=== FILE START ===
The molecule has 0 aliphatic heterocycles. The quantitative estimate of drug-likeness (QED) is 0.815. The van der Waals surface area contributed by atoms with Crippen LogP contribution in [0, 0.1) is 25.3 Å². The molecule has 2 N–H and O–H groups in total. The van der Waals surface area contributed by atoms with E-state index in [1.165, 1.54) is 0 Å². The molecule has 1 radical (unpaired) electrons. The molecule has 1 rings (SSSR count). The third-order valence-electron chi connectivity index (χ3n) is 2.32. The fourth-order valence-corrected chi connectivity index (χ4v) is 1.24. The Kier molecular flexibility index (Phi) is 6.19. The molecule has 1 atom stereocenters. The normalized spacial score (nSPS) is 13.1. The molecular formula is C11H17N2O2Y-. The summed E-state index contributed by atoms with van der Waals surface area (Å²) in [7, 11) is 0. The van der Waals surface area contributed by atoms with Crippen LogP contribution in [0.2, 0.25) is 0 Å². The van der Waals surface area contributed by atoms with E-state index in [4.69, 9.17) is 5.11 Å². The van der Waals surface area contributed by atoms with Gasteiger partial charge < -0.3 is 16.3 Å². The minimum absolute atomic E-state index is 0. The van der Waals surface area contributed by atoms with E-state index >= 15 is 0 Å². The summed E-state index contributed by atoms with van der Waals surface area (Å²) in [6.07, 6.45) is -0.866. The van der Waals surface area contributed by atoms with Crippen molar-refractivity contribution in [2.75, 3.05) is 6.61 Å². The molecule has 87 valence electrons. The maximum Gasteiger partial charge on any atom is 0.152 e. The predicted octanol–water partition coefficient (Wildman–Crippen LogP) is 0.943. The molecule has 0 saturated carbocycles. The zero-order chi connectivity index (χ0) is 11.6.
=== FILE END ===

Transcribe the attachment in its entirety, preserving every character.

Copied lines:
The molecule has 0 aliphatic heterocycles. The quantitative estimate of drug-likeness (QED) is 0.815. The van der Waals surface area contributed by atoms with Crippen LogP contribution in [0, 0.1) is 25.3 Å². The molecule has 2 N–H and O–H groups in total. The van der Waals surface area contributed by atoms with E-state index in [1.165, 1.54) is 0 Å². The molecule has 1 radical (unpaired) electrons. The molecule has 1 rings (SSSR count). The third-order valence-electron chi connectivity index (χ3n) is 2.32. The fourth-order valence-corrected chi connectivity index (χ4v) is 1.24. The Kier molecular flexibility index (Phi) is 6.19. The molecule has 1 atom stereocenters. The normalized spacial score (nSPS) is 13.1. The molecular formula is C11H17N2O2Y-. The summed E-state index contributed by atoms with van der Waals surface area (Å²) in [7, 11) is 0. The van der Waals surface area contributed by atoms with Crippen LogP contribution in [0.2, 0.25) is 0 Å². The van der Waals surface area contributed by atoms with E-state index in [4.69, 9.17) is 5.11 Å². The van der Waals surface area contributed by atoms with Gasteiger partial charge < -0.3 is 16.3 Å². The minimum absolute atomic E-state index is 0. The van der Waals surface area contributed by atoms with E-state index >= 15 is 0 Å². The summed E-state index contributed by atoms with van der Waals surface area (Å²) in [6.07, 6.45) is -0.866. The van der Waals surface area contributed by atoms with Crippen molar-refractivity contribution in [2.75, 3.05) is 6.61 Å². The molecule has 87 valence electrons. The maximum Gasteiger partial charge on any atom is 0.152 e. The predicted octanol–water partition coefficient (Wildman–Crippen LogP) is 0.943. The molecule has 0 saturated carbocycles. The zero-order chi connectivity index (χ0) is 11.6.